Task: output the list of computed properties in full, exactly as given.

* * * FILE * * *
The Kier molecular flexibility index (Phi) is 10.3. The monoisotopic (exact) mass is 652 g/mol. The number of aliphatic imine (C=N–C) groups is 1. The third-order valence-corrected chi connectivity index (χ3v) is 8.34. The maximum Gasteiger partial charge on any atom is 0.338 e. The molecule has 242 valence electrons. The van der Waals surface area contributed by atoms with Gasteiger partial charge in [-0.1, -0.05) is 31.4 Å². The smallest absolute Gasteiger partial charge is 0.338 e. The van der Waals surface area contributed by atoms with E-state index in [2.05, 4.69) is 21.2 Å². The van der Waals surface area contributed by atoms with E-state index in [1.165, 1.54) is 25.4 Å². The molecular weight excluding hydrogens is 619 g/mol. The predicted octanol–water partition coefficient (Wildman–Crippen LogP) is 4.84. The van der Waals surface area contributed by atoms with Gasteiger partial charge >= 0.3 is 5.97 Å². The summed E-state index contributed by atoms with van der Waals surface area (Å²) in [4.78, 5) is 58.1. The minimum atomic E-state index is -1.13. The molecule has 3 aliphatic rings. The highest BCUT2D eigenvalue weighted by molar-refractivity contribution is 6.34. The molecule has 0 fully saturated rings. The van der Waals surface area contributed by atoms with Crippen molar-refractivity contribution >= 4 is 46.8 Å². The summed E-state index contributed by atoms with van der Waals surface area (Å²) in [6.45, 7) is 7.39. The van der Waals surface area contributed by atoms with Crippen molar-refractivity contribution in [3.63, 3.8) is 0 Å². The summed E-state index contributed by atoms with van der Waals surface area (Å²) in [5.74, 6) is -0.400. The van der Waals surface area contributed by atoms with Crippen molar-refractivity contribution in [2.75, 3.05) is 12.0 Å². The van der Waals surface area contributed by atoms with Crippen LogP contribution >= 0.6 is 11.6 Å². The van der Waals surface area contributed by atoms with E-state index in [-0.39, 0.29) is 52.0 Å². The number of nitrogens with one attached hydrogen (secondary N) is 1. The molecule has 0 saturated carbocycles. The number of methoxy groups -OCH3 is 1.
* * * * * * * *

The Kier molecular flexibility index (Phi) is 10.3. The monoisotopic (exact) mass is 652 g/mol. The number of aliphatic imine (C=N–C) groups is 1. The third-order valence-corrected chi connectivity index (χ3v) is 8.34. The maximum Gasteiger partial charge on any atom is 0.338 e. The molecule has 242 valence electrons. The van der Waals surface area contributed by atoms with Gasteiger partial charge in [-0.1, -0.05) is 31.4 Å². The smallest absolute Gasteiger partial charge is 0.338 e. The van der Waals surface area contributed by atoms with E-state index in [2.05, 4.69) is 21.2 Å². The van der Waals surface area contributed by atoms with E-state index in [1.165, 1.54) is 25.4 Å². The molecular weight excluding hydrogens is 619 g/mol. The predicted octanol–water partition coefficient (Wildman–Crippen LogP) is 4.84. The van der Waals surface area contributed by atoms with Gasteiger partial charge >= 0.3 is 5.97 Å². The summed E-state index contributed by atoms with van der Waals surface area (Å²) in [4.78, 5) is 58.1. The minimum atomic E-state index is -1.13. The molecule has 3 aliphatic rings. The highest BCUT2D eigenvalue weighted by molar-refractivity contribution is 6.34. The molecule has 0 fully saturated rings. The van der Waals surface area contributed by atoms with Crippen molar-refractivity contribution >= 4 is 46.8 Å². The summed E-state index contributed by atoms with van der Waals surface area (Å²) in [6.45, 7) is 7.39. The van der Waals surface area contributed by atoms with Crippen molar-refractivity contribution in [3.63, 3.8) is 0 Å². The summed E-state index contributed by atoms with van der Waals surface area (Å²) in [5.74, 6) is -0.400. The van der Waals surface area contributed by atoms with Crippen molar-refractivity contribution in [2.75, 3.05) is 12.0 Å². The van der Waals surface area contributed by atoms with Crippen LogP contribution >= 0.6 is 11.6 Å². The van der Waals surface area contributed by atoms with E-state index in [-0.39, 0.29) is 52.0 Å². The number of nitrogens with one attached hydrogen (secondary N) is 1. The molecule has 0 saturated carbocycles. The number of methoxy groups -OCH3 is 1.